Monday, June 18, 2018

Another E3 in the Bag

Oh yeah, I said I was gonna talk about E3, didn't I? Well, there's not much for me to report. Nintendo pinned all its hopes on a new version of Super Smash Bros. but didn't have much else to show, and its stock price suffered as a result. Sony started its conference in a church, and led the audience on an extended tour through a series of set pieces based on its upcoming games. The audience wasn't particularly interested in taking the scenic route and just wanted Sony to get to the point. 

That leaves us with Microsoft. Most people generally agree that it had the strongest presentation at E3, although the brief recap at Comic Book WWG suggests that they're leaning pretty hard on a lot of overly familiar franchises. Gears of War, Halo, Dying Light, Forza Horizon... okay, what else you got? Evidently, the answer is Cyberpunk 2077, which looks a lot like Quantic Dream's Detroit: Become Human but will hopefully be a less story-focused experience.

Personally speaking, I've been craving more old-school experiences. After a several month hiatus, I returned to Axiom Verge, and it's just as brilliant (and melancholy) on the Playstation 4 as it was on the Vita. If you're looking for a game to fill that Metroid-shaped hole in your heart, this is the one. The Raspberry Pi is a good jack-of-all-trades source of entertainment, and its compact size and low power draw are especially appealing in a trailer that's already packed with clutter. 

Then there's the Sega Genesis Flashback... I wasn't thrilled with its performance out of the box, but hacking the system to run a better emulator and adding a USB port has made it a bit more palatable. I'm not sure how much I'll actually be using it, but it'll likely see more action than my dusty old Wii U...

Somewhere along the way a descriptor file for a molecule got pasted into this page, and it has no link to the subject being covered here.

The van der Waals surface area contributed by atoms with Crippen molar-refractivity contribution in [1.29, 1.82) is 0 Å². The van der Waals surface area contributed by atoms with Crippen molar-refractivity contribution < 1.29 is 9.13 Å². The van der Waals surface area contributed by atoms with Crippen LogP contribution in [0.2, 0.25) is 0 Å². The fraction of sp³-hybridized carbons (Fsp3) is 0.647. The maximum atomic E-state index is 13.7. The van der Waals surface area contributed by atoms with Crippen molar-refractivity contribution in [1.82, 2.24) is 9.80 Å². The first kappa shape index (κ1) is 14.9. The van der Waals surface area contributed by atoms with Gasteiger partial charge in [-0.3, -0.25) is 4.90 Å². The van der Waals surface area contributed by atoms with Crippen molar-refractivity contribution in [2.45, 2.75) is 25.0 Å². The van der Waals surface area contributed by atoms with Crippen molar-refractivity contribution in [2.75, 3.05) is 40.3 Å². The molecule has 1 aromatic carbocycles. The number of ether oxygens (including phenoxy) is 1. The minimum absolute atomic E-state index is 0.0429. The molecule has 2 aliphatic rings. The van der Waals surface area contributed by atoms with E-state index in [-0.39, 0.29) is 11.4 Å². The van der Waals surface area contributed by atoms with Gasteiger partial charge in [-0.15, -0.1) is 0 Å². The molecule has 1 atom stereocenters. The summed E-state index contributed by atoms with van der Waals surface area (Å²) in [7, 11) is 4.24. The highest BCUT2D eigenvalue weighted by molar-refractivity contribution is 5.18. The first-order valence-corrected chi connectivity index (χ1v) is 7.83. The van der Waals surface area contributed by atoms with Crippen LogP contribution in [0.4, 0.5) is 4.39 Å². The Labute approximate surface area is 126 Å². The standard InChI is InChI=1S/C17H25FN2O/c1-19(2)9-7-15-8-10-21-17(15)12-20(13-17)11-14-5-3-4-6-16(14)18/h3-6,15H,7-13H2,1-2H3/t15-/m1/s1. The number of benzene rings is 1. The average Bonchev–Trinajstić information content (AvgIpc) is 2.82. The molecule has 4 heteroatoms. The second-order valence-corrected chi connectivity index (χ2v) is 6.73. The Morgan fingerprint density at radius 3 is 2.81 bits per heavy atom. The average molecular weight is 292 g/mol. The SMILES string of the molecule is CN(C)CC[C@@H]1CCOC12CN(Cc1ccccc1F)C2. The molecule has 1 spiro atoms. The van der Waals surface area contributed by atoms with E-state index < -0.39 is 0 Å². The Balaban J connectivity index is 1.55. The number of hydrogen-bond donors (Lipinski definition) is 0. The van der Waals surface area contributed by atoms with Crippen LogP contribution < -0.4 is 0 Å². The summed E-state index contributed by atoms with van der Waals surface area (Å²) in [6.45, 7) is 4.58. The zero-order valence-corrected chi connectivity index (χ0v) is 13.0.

Sunday, June 10, 2018

Cat's All, Folks

Some pretty exciting things are in store for gamers this June, but for me, it's hard to top the news of an Alley Cat remake. I reviewed the original a few years ago on this blog, so if you're lost I'd suggest giving it a read to better understand why I'm so excited about this release.

Anyway, Alley Cat Remeow (shouldn't it be Remeowstered? Just sayin') features all the feral fun of the first game, while adding redrawn graphics, new stages, and the option to play with three friends. The designer Joflof was kind enough to post a promotional clip of their game on YouTube, so I'll just drop that here for your viewing pleasure.

Alley Cat Remeow is free, so I'd suggest grabbing it now before its developer comes to their senses.

As for next week's E3 business, I haven't been paying much attention to that, but if there's any news that catches my eye, I'll most likely post it here. At the moment, Microsoft is currently having a pretty big Xbox sale, with games for both the 360 and One at a significant discount. You might want to take a look at that, while wondering to yourself how the hell you're supposed to pronounce "Larry Hryb." (Seriously, it's like whoever gave his family that surname had a burning hatred for tongues.)